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Books for Troops: Comics best medicine for troops

Books for Troops: Comics best medicine for troops | Geek Therapy | Scoop.it
Empowered by her experience, Keegan wanted to share her "medicine for the mind" with U.S. military service members abroad.

In 2010, she founded the nonprofit Books for Troops, which has collected and mailed many thousands of paperbacks and magazines to service members serving in Iraq and Afghanistan. Keegan formed the program in her garage. It's based on a simple premise: reading material can help ease the loneliness, stress and fear that some service members feel while under duress.

 

Lt. Bob Smith, a combat medic from New Orleans, told Keegan the comics helped distract him from the problems in Afghanistan and made him think of his childhood and home.

"The collection of comics is just what the doctor ordered," Smith wrote. "If you are able to send more like that, just know my team would be anxious to receive as much as you can send."

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Media Lab Uses Videos, Comics, and More to Help People Understand Health Issues

Media Lab Uses Videos, Comics, and More to Help People Understand Health Issues | Geek Therapy | Scoop.it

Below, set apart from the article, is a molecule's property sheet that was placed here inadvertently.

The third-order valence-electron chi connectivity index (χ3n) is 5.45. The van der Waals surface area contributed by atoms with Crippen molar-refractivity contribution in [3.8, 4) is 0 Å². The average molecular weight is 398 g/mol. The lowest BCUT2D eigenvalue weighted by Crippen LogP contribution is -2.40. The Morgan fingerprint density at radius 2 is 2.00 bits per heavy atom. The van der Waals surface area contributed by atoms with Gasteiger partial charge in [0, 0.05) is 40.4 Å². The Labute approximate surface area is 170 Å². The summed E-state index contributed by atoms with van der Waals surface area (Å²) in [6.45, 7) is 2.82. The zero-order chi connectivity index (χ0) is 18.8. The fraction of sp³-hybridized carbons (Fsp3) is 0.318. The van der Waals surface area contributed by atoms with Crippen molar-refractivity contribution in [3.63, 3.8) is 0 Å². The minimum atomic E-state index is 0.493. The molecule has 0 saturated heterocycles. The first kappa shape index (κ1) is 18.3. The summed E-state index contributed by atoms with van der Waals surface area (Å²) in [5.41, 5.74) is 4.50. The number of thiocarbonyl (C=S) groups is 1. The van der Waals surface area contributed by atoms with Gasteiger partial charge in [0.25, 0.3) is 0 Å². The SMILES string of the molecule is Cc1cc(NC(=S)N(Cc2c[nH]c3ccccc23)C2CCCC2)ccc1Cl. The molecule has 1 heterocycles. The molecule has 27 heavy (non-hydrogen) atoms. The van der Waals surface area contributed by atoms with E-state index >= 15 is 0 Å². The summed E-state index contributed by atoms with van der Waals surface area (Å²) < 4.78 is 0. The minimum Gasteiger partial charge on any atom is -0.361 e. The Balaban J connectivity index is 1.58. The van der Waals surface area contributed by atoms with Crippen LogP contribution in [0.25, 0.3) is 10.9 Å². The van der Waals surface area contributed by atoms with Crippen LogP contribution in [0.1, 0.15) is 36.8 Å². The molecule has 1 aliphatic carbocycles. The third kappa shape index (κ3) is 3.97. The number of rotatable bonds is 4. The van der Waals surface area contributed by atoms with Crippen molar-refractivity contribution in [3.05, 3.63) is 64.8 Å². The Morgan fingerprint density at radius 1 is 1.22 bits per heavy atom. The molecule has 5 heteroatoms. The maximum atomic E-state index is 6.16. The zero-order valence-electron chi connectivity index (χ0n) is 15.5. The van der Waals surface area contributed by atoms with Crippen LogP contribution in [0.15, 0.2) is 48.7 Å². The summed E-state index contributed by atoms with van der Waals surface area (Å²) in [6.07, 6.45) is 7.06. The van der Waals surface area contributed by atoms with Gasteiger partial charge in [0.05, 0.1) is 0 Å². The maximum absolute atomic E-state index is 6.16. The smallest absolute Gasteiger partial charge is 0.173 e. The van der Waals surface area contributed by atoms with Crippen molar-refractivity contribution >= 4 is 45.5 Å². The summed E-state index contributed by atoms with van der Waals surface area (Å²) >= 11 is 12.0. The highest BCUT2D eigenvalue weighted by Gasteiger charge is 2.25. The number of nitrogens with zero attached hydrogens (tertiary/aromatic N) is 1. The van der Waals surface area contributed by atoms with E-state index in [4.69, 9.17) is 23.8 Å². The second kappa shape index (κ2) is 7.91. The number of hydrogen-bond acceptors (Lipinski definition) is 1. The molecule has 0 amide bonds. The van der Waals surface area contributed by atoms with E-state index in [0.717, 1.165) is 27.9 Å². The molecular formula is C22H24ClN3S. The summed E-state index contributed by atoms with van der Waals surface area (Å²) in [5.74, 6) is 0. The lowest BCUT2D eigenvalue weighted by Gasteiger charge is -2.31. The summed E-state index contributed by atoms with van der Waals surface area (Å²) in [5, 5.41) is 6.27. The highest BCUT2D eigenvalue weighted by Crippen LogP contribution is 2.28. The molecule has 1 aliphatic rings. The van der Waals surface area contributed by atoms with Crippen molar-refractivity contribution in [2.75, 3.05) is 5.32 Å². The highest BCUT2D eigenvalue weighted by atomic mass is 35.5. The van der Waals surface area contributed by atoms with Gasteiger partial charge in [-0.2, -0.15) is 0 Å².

People facing medical decisions often look beyond their physicians to media such as websites, social networks, video, and mobile apps. Unfortunately, much of the health information these people find does not succeed in getting the information across or lead to healthy change.

 

The Health Design Laboratory is based at St Michael's Li Ka Shing Knowledge Institute, which was completed in 2011 and seeks to link patient care with education and research and to promote the ethical generation and use of knowledge. The laboratory was conceived as one approach to help the institute bring reliable medical information to patients quickly and effectively.

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Exploring the Pain of Depression in Webcomics

Exploring the Pain of Depression in Webcomics | Geek Therapy | Scoop.it

But what makes Depression Comix and Hyperbole and a Half different is that they bring the reader up close to the depressed mind and shout, "Hey! This is what it's like in here!" They've put words and pictures behind something that is incredibly difficult to articulate. For folks who have suffered from depression or are currently suffering from depression, the benefit is twofold. First, there is the ever-important sense of kinship, the realization that someone else understands the very thing that you are going through and that you aren't completely alone.

 

On top of that, these comics can help non-depressed folks who may understand depression at an intellectual level understand it at an emotional one as well. After all, it's easy enough to talk about neurotransmitters and decreased serotonin; it's far more difficult to get at the meat of what makes depression so devastating.